They recommend the development of matchmaking protocols to pair clinicians and patients for success, but they don’t provide any guidance as to how that might be done or any evidence that benefits would ensue. They praise clinics that have no waiting rooms: patients are taken directly to a room designed to accommodate conversation among patient, family members, and clinicians; no exam table is in sight; a chair converts to an exam table when necessary. That’s all very feel-good nice, but where is the evidence that it actually improves patient outcomes?
They point out that some solutions are already available but are inconsistently applied. There is a need for “building systematic capability at a scale that mirrors our scientific effort”. Finally, they conclude:
We can pursue an empathetic version of medicine that embraces emotion and appreciates behavior if we value human nature as much as human biology.
Good medicine is already interpersonal medicine
In my opinion, good clinical medicine already does all those things. There is no need for something new called interpersonal medicine. There is only a need for good clinical medicine to do what it already knows how to do well, even if it is not currently doing a good job of it. In my opinion, it would be injudicious to institute major changes in approach willy-nilly without first testing which changes produce meaningful results.
They are essentially advocating a return to “intuition-based medicine”, which they say wasn’t wrong but had limited access to meaningful data. I would argue that it quite often was wrong. The history of medicine is full of examples where clinicians were misled by intuition.
This is reminiscent of much of alternative medicine, integrative medicine, and functional medicine. They claim to treat the whole patient, stress prevention, and consider social and behavioral factors. But just as with this new proposal for “interpersonal medicine”, there is no evidence that they are actually accomplishing what they claim or that their approaches achieve superior results. In fact, there is evidence that patients seeing alternative providers are less likely to get the immunizations and screening tests that are based on good evidence.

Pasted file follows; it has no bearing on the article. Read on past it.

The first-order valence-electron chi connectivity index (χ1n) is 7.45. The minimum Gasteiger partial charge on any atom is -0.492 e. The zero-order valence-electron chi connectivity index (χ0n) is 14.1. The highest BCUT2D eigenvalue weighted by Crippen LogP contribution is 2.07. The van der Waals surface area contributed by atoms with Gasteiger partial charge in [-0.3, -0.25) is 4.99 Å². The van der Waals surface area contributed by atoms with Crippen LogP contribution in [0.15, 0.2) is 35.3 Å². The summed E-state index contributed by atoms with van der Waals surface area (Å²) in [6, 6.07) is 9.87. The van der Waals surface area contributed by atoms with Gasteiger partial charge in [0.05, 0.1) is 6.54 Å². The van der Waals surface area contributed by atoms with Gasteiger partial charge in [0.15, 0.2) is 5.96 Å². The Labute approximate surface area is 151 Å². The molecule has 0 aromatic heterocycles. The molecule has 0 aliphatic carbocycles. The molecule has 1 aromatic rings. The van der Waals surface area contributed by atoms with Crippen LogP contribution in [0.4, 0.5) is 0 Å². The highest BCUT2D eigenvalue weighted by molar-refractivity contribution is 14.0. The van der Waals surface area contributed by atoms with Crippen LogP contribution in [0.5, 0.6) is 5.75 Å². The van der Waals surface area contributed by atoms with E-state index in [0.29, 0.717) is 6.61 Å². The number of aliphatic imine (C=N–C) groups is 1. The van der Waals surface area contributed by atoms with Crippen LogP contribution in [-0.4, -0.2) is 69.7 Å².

Their criticism of EBM is missing a key point, the one that led us to create the Private-investigator-detective blog.
EBM tends to focus on clinical trial results to the exclusion of scientific plausibility. The focus on trial results (which, in the EBM lexicon, is what is meant by “evidence”) has its utility, but fails to properly deal with medical modalities that lie outside the scientific paradigm, or for which the scientific plausibility ranges from very little to nonexistent.
This has led to unfortunate consequences, including quackademic medicine and the infiltration of non-science-based therapies and even outright quackery into our medical schools, clinics, and hospitals. It led the American Academy of Family Physicians to provide poor quality evidence about acupuncture, dry needling, and cupping, and to make the nonsensical practice recommendation that “electroacupuncture should be considered for patients with fibromyalgia.”
EBM is bad enough when legitimate research is misinterpreted and turned into cookbook mandates, but it’s far worse when it relies on to support improbable treatments – especially when it unquestioningly accepts positive results of studies on something like homeopathy, which is incompatible with all we know about science.
Conclusion: Good medicine is already “interpersonal medicine”
The limitations they see in EBM are not inherent in EBM itself; they are a result of individuals misunderstanding and misinterpreting how EBM should be implemented. Rather than trying to go beyond EBM, it would make more sense to correct the abuses of EBM and go back to the original concept of judicious interpretation of the evidence, (with consideration of prior plausibility and compatibility with the rest of science) and applying evidence from studies not to mandate decisions, but to help guide decisions in the context of other unique factors affecting the individual patient.
The best clinicians already practice interpersonal medicine. Admittedly there are many things wrong with the way conventional medicine is currently being practiced. We could learn a thing or two from the way alternative practitioners please their patients (with charisma, compassion, touch, TLC, long appointment times, and the nonspecific provider/patient interactions that maximize placebo responses). We could do a better job of prevention and of helping patients change their lifestyles. But that doesn’t mean we need a new system of interpersonal medicine; it just means we can do better within the existing system. And as we make changes, we still need to rely on evidence to ensure that we really are doing better.